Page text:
TF1 TV Film Germany/France 2009
87 minutes




Synopsis: It is a beautiful day in the Alps. A young doctor  named Marc Pelletier is spending the day in a log cabin in the Ötztal mountains with his girlfriend Anne. Marc and Anne are on stand-by for the mountain rescue service. A snowboarder is in deadly peril - it turns out to be Michael, Anne's brother. Marc, Anne and a helicopter pilot try to rescue Michael, who is hanging on to a rock ledge and losing his hold. The rescue attempt fails and Michael falls to his death. Anne is completely devastated.

Eight years later Marc, who now lives in Paris, happens to see on a TV news report that Michael's body has been recovered in the mountains near the village of Vent, Austria. He travels to Vent for Michael's funeral, but Anne wants nothing to do with him. To this day, she hasn't been able to get over the death of her brother, or the fact that Marc disappeared without a word shortly afterwards. This is part of the reason why all these years she has kept it from Marc that they have a son, named Nik. Anne doesn't want Nik to know who his father is. She has told him that his father is dead.

As Marc is driving away from Vent the next morning, a coach full of ski tourists is hit by an avalanche. All the passengers manage to escape from the coach with minor injuries, but the road is now impassable. The weather deteriorates.  Just as Marc and Anne talk for the first time about the failed rescue attempt eight years before, a rumble echoes through the valley. A gigantic, seething mass of ice and snow surges at increasing speed down into the valley and towards the village. It tears doors and windows from their frames, roofs from houses, and entire buildings from their foundations. Then a wall of snow engulfs the village, burying lanes, streets, and the spaces between houses in its wake. Will Marc and Anne survive this disaster?


Production Information:
This TV film project was originally referred to by its German title, "Die
Jahrhundertlawine", but was later called "Avalanche". The German-French-Austrian co-production was created as a high-impact blend of human drama and natural catastrophe for prime-time viewing. The digital avalanche images were created by renowned German CGI specialist Scanline. Filming, which ran from January until March 2008, took place in Vent, Austria, and on the back lot of Bavaria Studios in Geiselgasteig near Munich. Due to the relatively snowless winter, the avalanche scenes were shot in the studios, requiring artificial and real snow to be brought in. For director Jörg Jühdorff and DOP Philipp Timme, this production provided many challenges. In addition to a five-minute sequence depicting the avalanche itself, there were numerous action elements of all kinds - from a bus driving off a bridge to crashing helicopters and collapsing buildings, not to mention hair-raising stunts on and off the edge of a 1500-foot cliff. Some scenes were shot at 1900 meters altitude and in temperatures hovering around minus 20 degrees Celsius.


vletter.gif (1289 bytes)On the script:
One sees few catastrophe films on television. The idea of a re-enactment of an actual event interested me. This avalanche took place ten years ago (note: in Montroc in February 1999). A whole population was cut off from the world. People died.  I liked the story of this man who tries to overcome nature but often, it is stronger than him. I was also allured by the story of the man who dies in a climbing accident and is found eight years later. It's an interesting starting point when the inhabitants of the village meet to bury him. Lastly, I appreciated the development of my character who immerses himself in his past and realizes that those scars are not completely closed.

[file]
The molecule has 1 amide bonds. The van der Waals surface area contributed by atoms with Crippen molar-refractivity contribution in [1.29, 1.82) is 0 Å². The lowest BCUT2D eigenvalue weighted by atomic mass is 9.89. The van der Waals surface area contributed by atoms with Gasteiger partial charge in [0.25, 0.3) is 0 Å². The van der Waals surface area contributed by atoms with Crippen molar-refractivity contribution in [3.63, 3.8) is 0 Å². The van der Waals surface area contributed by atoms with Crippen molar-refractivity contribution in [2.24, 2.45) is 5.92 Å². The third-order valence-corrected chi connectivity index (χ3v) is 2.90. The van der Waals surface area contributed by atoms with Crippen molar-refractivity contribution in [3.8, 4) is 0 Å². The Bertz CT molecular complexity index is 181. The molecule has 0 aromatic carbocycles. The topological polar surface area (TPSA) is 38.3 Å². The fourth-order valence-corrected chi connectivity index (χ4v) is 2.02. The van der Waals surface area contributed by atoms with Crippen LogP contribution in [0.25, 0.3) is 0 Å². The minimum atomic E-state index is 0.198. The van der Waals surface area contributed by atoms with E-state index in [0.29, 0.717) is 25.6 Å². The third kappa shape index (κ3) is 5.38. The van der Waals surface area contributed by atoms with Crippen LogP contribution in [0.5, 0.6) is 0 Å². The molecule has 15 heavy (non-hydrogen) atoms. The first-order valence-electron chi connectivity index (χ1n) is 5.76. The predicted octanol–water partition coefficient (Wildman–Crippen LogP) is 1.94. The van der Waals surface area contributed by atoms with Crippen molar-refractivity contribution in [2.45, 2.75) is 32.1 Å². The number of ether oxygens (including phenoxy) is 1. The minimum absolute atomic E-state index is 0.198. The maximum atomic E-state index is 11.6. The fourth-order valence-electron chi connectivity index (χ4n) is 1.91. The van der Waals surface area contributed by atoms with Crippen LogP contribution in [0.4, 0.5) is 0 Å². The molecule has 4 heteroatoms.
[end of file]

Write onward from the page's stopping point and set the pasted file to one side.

On high mountain rescuers:
They are extraordinary people. The rescuers are true heroes on the mountain and in the sea. It is a trade which could have attracted me. The mountain is deeply anchored in me, perhaps because I spent my childhood in Switzerland.  The place where we filmed at the Austrian and Italian border is splendid. I adore mountain excursions. They empty the head and give strength and energy.

On conditions while filming:
It was a rather difficult shoot. The weather was very cold. We received tons of snow with a deafening sound. In the scene where I am stranded in the car with Désirée Nosbusch, I felt claustrophobic. I was like a prisoner and couldn't move. While being wedged in this car and surrounded by two meters of snow, I had moments of smothering and of panic. This scene took days of filming. At any given moment, it could become extremely painful.

On collaboration with the cast and crew:
All went very well. I met Désirée Nosbusch on location and I was delighted to be with Aladdin Reibel. The team was very qualified.  It gave me pleasure to film in the mythical studios of Bavaria. The German director, Jörg Lühdorff, was formidable. He often works on films by Roland Emmerich ("Independence Day"). Making a catastrophe film demands  a certain kind of director and successful special effects. The team was perfect for this ambitious project.


Vincent Perez.....Marc Pelletier
Desiree Nosbusch.....Anne
Joel Eisenblatter.....Nik
Aladin Reibel.....Anton
Coraly Zahonero......Helena
Jacques Spiesser.....Father Joseph
Sebastian Edtbauer.....Michael


Directed by.....Jörg Lühdorff
Written by.....Walter Kärger, Jörg Lühdorff and Wolf Larsen
Cinematography by.....Jens Klüber
Music by.....Wolfram de Marco & Bavaria Sonor

Produced by Alma Productions/Bavaria Films

Televised on TF1 on January 5, 2009

Region 2 DVD available


Production Photos


Movie Stills